The (nuclear) dust settles at the end of a seismic week in history, as the fallout and angry finger-pointed fall outs continue to dominate the media and social media landscape, with people looking to make some sense of the non-sense by finding that single person or single thing that should be to blame. Pundits, pollsters, polling methods and data modelling techniques are certainly taking lots of heat. Data visualisation may not be directly in the firing line but I suppose there is a guilt by association.
The fact is, of course, that a visual and its underlying data carry a shared responsibility for understanding. A visualisation is only as good as the data it portrays. This principle stands just as important as ever today.
Given the deluge of different visualisations used during the build up, the event itself and now in the post-mortem phase of the election, it is understandable that some people have expressed severe fatigue from seeing so many election-related visuals (I imagine heightened by the outcome, for many). However, I do feel that we should acknowledge some of the excellence that has been produced during this period. After all, this is a 4-yearly event which, for many journalism organisations, represents the biggest platform to mobilise their focus and talents.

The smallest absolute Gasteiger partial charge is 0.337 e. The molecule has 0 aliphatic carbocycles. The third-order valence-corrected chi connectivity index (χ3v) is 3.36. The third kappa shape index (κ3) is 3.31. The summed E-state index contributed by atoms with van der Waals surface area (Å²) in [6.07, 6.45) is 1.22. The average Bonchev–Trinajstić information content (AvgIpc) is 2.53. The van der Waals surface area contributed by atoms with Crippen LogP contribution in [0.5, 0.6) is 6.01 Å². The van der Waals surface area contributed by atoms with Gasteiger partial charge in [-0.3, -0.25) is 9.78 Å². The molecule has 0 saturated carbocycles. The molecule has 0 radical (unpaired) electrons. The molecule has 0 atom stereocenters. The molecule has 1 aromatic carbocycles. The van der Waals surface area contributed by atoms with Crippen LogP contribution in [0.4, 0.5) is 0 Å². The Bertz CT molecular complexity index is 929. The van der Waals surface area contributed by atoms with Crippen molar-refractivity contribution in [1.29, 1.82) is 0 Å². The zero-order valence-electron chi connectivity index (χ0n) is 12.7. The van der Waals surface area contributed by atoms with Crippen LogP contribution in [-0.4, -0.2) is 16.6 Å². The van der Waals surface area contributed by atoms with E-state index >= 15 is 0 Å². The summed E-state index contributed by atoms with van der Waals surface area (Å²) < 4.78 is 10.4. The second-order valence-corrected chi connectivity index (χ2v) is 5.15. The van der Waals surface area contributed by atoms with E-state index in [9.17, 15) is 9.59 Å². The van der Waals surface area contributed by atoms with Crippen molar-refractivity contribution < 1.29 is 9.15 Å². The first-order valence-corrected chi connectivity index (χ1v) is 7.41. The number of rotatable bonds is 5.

I have therefore picked out a collection of twelve projects that I've seen from across (some of) the journalism landscape (admittedly I've not seen or had access to ALL election graphic work) that I felt demonstrated the best of this art during this event.
I'm not going to provide design commentary for these, it's more a collection of inspiration. However, the first project listed below does require some further analysis and I will follow up with a piece about the gauge chart specifically. The order of those listed is entirely incidental but loosely grouped around those used during and viewed after the election.
New York Times - Forecast Gauges
FiveThirtyEight - Snake Chart
The Guardian - Election Dashboard
Financial Times - Weighted Dot Map
(Inspired by The Guardian)
New York Times - Arrows Map
(Building on their previous work for the 2012 Election)
Washington Post - Vote peaks
New York Times & Wall Street Journal - Scribble Plots
Financial Times - Tower Chart
Inspired by this 2000 Election Graphic by NYT